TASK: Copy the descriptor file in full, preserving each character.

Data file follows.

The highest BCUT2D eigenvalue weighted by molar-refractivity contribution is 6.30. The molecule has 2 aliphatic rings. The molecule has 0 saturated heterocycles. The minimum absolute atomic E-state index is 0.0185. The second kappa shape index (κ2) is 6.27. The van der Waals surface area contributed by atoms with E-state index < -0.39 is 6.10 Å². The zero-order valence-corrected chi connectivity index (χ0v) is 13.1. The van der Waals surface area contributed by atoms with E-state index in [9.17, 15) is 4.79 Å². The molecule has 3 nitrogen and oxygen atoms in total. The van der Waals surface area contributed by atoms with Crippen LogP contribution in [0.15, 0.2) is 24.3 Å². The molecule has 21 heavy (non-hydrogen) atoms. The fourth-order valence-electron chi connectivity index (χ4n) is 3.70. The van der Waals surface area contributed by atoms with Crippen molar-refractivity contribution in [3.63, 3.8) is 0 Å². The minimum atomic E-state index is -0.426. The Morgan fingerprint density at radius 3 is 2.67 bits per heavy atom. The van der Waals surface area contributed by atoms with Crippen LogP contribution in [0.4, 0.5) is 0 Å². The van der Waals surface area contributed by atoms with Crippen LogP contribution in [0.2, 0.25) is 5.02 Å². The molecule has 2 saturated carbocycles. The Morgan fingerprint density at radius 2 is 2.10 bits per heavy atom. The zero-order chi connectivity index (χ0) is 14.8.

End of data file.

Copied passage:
The highest BCUT2D eigenvalue weighted by molar-refractivity contribution is 6.30. The molecule has 2 aliphatic rings. The molecule has 0 saturated heterocycles. The minimum absolute atomic E-state index is 0.0185. The second kappa shape index (κ2) is 6.27. The van der Waals surface area contributed by atoms with E-state index < -0.39 is 6.10 Å². The zero-order valence-corrected chi connectivity index (χ0v) is 13.1. The van der Waals surface area contributed by atoms with E-state index in [9.17, 15) is 4.79 Å². The molecule has 3 nitrogen and oxygen atoms in total. The van der Waals surface area contributed by atoms with Crippen LogP contribution in [0.15, 0.2) is 24.3 Å². The molecule has 21 heavy (non-hydrogen) atoms. The fourth-order valence-electron chi connectivity index (χ4n) is 3.70. The van der Waals surface area contributed by atoms with Crippen molar-refractivity contribution in [3.63, 3.8) is 0 Å². The minimum atomic E-state index is -0.426. The Morgan fingerprint density at radius 3 is 2.67 bits per heavy atom. The van der Waals surface area contributed by atoms with Crippen LogP contribution in [0.4, 0.5) is 0 Å². The van der Waals surface area contributed by atoms with Crippen LogP contribution in [0.2, 0.25) is 5.02 Å². The molecule has 2 saturated carbocycles. The Morgan fingerprint density at radius 2 is 2.10 bits per heavy atom. The zero-order chi connectivity index (χ0) is 14.8.